In pictures: Queen's baton relay journeys through Norfolk
- Credit: Kate Wolstenholme
Norfolk played a proud part in the countdown to the Commonwealth Games on Saturday,
On day six of the Queen's Commonwealth Baton's tour of England which started on July 4 it set off from King's Lynn on its travels via Great Yarmouth and Bury St Edmunds, finishing in Cambridge.
In King's Lynn over 200 school children cheered the baton bearers and around 500 people attended the relay in the morning with many more at the free family fun day afterwards.
Among those carrying a baton was "motivator and gentleman" Mick Ennis, aged 80, described as a running and fitness inspiration to many.
Celebrating the relay helped to bring "the buzz of Birmingham" to the town, it was said.
In Yarmouth it was met by an enthusiastic flag-waving crowd at the Waterway's Island cafe, a brass band adding to the festival atmosphere.
Town mayor Graham Plant, dressed in his civic robes, officially welcomed the baton and said it was a proud day for Yarmouth.
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He said: "It is a great honour shared by only one other place in Norfolk."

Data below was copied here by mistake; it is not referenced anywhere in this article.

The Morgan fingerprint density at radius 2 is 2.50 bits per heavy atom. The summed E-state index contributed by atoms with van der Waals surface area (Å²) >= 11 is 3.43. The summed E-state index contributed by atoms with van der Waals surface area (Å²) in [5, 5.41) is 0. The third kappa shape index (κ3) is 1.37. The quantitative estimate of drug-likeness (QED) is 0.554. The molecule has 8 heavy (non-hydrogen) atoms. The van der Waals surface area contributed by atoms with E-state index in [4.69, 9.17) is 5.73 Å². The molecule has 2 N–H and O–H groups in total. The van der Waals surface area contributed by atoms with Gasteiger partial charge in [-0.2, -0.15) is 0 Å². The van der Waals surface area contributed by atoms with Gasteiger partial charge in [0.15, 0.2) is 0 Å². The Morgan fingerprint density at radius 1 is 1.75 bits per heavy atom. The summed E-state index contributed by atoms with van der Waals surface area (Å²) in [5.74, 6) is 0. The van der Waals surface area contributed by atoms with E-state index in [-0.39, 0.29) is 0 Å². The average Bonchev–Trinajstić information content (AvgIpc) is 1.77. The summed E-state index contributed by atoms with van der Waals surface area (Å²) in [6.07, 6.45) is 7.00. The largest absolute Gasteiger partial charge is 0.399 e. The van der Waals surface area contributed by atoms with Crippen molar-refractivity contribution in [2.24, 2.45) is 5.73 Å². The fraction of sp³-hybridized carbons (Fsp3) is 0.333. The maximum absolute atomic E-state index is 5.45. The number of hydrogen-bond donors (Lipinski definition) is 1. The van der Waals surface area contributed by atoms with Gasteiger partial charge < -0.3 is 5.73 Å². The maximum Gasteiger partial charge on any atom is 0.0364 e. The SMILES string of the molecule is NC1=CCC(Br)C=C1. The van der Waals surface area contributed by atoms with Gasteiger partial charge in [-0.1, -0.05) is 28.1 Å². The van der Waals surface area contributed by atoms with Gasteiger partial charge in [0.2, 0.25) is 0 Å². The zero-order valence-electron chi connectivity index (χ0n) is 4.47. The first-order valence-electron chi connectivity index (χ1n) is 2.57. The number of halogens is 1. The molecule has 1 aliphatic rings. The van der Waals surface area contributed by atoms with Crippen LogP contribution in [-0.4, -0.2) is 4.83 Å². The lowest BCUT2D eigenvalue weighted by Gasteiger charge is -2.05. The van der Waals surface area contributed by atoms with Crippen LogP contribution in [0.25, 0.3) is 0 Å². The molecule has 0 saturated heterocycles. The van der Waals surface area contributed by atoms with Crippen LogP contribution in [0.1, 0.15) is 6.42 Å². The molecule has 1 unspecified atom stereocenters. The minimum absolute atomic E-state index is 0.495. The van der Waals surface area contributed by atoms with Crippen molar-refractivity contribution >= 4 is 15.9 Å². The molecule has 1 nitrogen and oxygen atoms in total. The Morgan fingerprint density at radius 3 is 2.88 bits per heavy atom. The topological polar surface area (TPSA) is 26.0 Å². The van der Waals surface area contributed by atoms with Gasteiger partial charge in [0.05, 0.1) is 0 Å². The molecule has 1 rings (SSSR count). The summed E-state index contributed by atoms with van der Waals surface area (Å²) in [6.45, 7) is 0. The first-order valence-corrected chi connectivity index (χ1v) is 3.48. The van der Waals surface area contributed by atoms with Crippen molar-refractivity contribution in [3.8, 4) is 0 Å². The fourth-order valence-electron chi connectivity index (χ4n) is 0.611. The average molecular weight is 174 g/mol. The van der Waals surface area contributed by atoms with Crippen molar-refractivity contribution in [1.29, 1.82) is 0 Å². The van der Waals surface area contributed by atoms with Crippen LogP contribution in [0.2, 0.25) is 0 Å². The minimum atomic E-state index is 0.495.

Although it was only making a short journey along the Golden Mile its message would be heard all across the borough, he said.
The baton's route took in a number of seafront attractions and included a ride in a horse-drawn carriage.
It started the Yarmouth leg at the Waterways with gold medal winning Paralympian Jordan Catchpole from Beccles, before hopping into a landau and arriving at Joyland and its famous snails.
It also travelled past the seafront's new water and leisure centre which is due to open next month, which Mr Plant said could help to hone the sporting skills of future Commonwealth competitors.
The baton's seafront trip ended at the giant observation wheel where it was taken by road to its next stop of Bury St Edmunds.
As well as showcasing all Great Yarmouth had to offer Mr Plant said it was a chance to share the inspiring stories of those handed the honour of carrying the baton.
Among them was Olympic shot-putter Sophie McKinna who is competing in the games being staged in Birmingham from July 28.
Melissa Ross, who is living with an inoperable brain tumour, was due to do the honours for the final stretch but ended up doing the last two after one person dropped out.
The 30-year-old who was with her partner Lee and daughter Millie, aged nine, said the extra challenge made it harder still but she was happy to have taken it on.
She was nominated for the honour by Brain Tumour Research. "I was a bit shocked," she said. "I do not see myself as anyone special. It felt a real privilege."
She was one of eight baton bearers chosen for their dedication and hard work in a range of spheres from sport to teaching and fundraising.
The baton's journey began in October visiting 72 countries on its countdown to the games.